"Biphasic Adaptive Activity of Plant Nitrate Transporter NRT1.1"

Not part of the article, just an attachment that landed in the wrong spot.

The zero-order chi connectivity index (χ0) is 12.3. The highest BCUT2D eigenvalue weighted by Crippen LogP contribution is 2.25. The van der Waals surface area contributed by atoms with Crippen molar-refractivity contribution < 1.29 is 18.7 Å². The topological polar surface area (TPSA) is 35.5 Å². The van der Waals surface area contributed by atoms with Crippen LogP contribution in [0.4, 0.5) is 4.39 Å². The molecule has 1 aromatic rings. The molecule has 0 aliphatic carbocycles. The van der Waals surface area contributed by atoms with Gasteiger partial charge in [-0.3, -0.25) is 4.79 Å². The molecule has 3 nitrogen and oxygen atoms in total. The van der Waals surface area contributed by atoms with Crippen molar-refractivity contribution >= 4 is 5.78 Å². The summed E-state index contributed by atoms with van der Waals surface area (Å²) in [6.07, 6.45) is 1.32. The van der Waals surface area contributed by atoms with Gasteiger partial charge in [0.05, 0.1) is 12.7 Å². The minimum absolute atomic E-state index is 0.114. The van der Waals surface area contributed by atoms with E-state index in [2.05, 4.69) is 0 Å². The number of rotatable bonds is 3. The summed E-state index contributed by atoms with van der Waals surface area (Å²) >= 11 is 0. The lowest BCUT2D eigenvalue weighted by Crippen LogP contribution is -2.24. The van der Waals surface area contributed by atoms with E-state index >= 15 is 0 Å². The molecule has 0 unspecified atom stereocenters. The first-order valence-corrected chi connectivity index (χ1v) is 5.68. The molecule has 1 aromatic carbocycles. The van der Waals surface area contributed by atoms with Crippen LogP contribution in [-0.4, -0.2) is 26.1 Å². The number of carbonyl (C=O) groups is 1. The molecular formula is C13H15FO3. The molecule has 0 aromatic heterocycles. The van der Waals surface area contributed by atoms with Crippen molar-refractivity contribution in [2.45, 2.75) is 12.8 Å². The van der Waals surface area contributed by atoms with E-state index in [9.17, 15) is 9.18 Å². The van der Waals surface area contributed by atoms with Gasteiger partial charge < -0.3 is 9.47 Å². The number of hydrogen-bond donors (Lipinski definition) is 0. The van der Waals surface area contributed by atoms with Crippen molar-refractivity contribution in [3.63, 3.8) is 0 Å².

Defective nitrate signaling in plants causes disorder in nitrogen metabolism, and it negatively affects nitrate transport systems, which toggle between high- and low-affinity modes in variable soil nitrate conditions. Recent discovery of a plasma membrane nitrate transceptor protein NRT1.1—a transporter cum sensor—provides a clue on this toggling mechanism. However, the general mechanistic description still remains poorly understood. Here, we illustrate adaptive responses and regulation of NRT1.1-mediated nitrate signaling in a wide range of extracellular nitrate concentrations. The results show that the homodimeric structure of NRT1.1 and its dimeric switch play an important role in eliciting specific cytosolic calcium waves sensed by the calcineurin-B-like calcium sensor CBL9, which activates the kinase CIPK23, in low nitrate concentration that is, however, impeded in high nitrate concentration. Nitrate binding at the high-affinity unit initiates NRT1.1 dimer decoupling and priming of the Thr101 site for phosphorylation by CIPK23. This phosphorylation stabilizes the NRT1.1 monomeric state, acting as a high-affinity nitrate transceptor. However, nitrate binding in both monomers, retaining the unmodified NRT1.1 state through dimerization, attenuates CIPK23 activity and thereby maintains the low-affinity mode of nitrate signaling and transport. This phosphorylation-led modulation of NRT1.1 activity shows bistable behavior controlled by an incoherent feedforward loop, which integrates nitrate-induced positive and negative regulatory effects on CIPK23. These results, therefore, advance our molecular understanding of adaptation in fluctuating nutrient availability and are a way forward for improving plant nitrogen use efficiency.